Where to cut back hardcore:
- Living expenses
You’ll be making some sacrifices now that aren’t fun, but the long-term payout and reaching your financial goals will be worth.
Your temporary cutbacks might only last a year or maybe a few, but can have dramatic and lasting impacts.
But only you can determine how committed you want to be to these areas.
Will I ever be financially stable?
If you are willing to learn and be patient with your money, financial stability is achievable for anyone. While it may be more challenging or easier for some, it’s possible to become financially stable in less than a year. However becoming fincnially sound may take longer, but just keep going!
+ 1. Create an additional stream of income
Follow the six steps above and you WILL achieve financial freedom. But depending on how much debt you have an how much you earn, it may take a long time. If you’re serious about accelerating your wealth, the “Plus 1” step in the 6 + 1 System is the most important. The Plus 1 Step is creating a side hustle: Another source of income outside your day job.
Earning more money will always be a quicker way to your financial goals than trying to spend less.
For some, your side hustle could grow into a business that will earn you more money than you ever could as an employee. But a full-time business doesn’t have to be your goal.
Lots of millennial are getting ahead by freelancing or working second jobs. Some do it because they have to, but others do it because they know they’re knocking down financial goals in half the time.
When I was 25, I was $80,000 and had a day job that paid about $35,000 a year. At that salary I was keeping my head above water, but it was going to take 10 years or more to get out of debt. So I got side hustles. First, I started working nights and weekend at Starbucks. Later, I learned how to earn money from my hobby as a blogger. With not one but three sources of income, I got out of debt in about three years instead of 10.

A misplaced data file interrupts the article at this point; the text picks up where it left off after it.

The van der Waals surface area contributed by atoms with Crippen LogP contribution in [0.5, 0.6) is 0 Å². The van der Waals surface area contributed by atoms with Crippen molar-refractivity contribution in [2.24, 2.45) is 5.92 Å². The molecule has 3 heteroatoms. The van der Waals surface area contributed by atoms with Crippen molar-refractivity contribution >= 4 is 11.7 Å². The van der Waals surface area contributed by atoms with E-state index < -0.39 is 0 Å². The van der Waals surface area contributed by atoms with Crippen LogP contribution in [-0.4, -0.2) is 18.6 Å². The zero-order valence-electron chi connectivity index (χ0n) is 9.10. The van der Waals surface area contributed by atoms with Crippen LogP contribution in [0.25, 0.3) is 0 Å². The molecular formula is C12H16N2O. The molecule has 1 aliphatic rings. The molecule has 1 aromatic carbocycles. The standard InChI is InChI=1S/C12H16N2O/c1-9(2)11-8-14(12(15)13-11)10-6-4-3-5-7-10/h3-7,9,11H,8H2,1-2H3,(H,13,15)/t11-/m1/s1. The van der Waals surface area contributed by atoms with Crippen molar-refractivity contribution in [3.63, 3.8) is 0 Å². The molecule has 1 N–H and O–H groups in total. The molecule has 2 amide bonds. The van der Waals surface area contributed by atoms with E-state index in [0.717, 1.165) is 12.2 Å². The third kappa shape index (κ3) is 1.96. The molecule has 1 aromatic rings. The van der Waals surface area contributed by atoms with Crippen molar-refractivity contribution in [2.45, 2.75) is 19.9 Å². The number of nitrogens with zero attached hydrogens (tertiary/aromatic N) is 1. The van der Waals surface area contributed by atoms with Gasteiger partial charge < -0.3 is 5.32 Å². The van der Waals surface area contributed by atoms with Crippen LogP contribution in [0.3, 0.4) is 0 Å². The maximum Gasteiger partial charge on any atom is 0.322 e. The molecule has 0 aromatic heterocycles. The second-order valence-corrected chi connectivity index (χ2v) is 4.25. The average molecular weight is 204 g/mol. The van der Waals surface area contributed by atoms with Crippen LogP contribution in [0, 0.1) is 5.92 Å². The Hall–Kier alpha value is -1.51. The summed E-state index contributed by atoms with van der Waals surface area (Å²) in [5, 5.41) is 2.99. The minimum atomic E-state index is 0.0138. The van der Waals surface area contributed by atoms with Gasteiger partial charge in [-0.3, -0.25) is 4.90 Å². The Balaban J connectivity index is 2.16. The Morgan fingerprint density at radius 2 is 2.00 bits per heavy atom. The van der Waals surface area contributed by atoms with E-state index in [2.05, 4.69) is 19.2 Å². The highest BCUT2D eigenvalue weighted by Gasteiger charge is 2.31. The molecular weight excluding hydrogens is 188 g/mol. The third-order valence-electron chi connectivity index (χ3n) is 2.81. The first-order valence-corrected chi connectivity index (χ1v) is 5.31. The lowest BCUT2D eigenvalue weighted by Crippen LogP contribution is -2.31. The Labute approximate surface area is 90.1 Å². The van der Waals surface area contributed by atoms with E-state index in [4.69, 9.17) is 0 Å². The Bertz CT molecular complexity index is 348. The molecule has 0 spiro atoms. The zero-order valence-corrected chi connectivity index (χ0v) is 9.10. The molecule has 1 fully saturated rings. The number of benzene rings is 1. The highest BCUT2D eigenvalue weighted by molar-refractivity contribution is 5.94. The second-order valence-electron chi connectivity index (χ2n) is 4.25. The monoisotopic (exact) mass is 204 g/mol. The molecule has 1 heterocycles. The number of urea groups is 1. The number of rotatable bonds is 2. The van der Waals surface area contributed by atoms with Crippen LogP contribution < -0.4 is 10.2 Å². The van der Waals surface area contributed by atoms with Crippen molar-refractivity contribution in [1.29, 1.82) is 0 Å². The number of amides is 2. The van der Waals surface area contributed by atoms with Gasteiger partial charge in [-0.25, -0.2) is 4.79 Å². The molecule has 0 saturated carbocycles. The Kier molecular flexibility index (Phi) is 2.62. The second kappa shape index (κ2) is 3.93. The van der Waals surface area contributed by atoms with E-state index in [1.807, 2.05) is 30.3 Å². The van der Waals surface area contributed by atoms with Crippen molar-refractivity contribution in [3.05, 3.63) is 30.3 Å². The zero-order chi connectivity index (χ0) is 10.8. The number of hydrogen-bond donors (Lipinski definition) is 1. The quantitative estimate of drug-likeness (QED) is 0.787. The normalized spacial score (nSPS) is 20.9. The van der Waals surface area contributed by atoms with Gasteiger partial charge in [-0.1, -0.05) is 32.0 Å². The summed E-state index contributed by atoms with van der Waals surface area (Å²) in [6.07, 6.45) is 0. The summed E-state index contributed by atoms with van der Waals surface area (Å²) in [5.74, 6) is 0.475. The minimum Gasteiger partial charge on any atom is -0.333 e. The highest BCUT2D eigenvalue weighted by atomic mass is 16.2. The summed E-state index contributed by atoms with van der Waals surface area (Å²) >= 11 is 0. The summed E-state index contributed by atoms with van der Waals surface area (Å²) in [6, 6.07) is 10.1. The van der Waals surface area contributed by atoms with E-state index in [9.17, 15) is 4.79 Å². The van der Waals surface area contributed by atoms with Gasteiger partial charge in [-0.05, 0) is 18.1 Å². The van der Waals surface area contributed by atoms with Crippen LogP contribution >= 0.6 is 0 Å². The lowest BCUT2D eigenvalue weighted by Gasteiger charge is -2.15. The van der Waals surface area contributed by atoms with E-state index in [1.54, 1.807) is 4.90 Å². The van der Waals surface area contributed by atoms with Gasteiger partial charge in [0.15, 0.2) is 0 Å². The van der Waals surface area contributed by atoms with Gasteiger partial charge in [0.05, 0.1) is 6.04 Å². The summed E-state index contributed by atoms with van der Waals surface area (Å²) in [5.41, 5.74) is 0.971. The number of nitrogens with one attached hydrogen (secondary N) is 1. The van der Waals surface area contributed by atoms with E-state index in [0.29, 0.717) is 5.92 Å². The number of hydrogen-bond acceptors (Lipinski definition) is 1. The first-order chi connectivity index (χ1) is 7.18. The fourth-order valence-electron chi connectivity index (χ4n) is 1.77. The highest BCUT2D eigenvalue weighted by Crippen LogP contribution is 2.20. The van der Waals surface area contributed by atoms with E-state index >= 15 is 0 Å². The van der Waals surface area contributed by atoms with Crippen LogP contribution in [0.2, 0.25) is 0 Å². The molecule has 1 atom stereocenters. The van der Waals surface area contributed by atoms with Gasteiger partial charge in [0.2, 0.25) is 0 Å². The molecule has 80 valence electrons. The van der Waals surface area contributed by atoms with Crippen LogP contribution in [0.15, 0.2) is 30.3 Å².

Anybody can pursue a side hustle. Here are nearly three dozen ideas to get you started.
3. Dont Borrow to Finance a Lifestyle
Borrowed money should be used when your gain will outrun your borrowing costs. This might mean investing in yourself—for your education, to start a business, or to buy a house. In these cases, borrowing can provide the leverage you need to reach your financial goals faster.
On the other hand, using credit for a lifestyle you can’t afford is a losing proposition when it comes to building wealth. And the added interest expense of borrowing further increases the cost of the lifestyle.
Making smart financial decisions on a budget
If money is tight, you may be most concerned with immediate financial needs, like putting food on the table and paying the bills — not saving for retirement. But even if you’re earning less than $60,000 per year, you can still make smart money decisions to improve your financial health.
First, consider how much money you have to put toward your financial goals, like paying down debt or saving for retirement. Comb through your budget and figure out exactly where all your money is going each month. Are there certain things you can live without or with less of? You don’t need to take a machete to your budget, but even small cuts across various spending categories can add up.
Next, once you have some extra money each month, figure out how you want to distribute it among your various financial goals. It’s a good idea to put at least a little toward retirement each month to avoid having to save a lot more later. And high-interest debt like credit card debt can be incredibly expensive, so paying that down as quickly as possible can save you a lot of money in the long run.
Establishing an emergency fund is another option when determining where to park your extra cash. Although creating this “rainy day” fund may take money away from your other goals temporarily, it saves you money in the long term. If an unexpected expense pops up, you can pull the money from your emergency fund rather than racking up credit card debt or taking the cash from your retirement account (and possibly paying penalty fees for withdrawing the money early).
Managing money might seem easier if you’re earning fatter paychecks, but ultimately, financial security comes down to making smart money choices regardless of how much you’re earning.
7. Plan for retirement
Some may think it is too far to plan. However, the earlier you can save for retirement, the faster you can be financially free. This is because the savings and returns can be accumulated and continuously reinvested for longer period of time. For office employees, it is recommended to save as much as allowed by the company in provident fund. In case of moving to new companies, it is better to transfer this fund with you, not withdraw it before the retirement for your own utmost benefit. Additionally, pension insurance is another interesting saving tool for retirement, since it will guarantee your regular fixed income when you retire. Moreover, you can get a personal income tax deduction benefit too.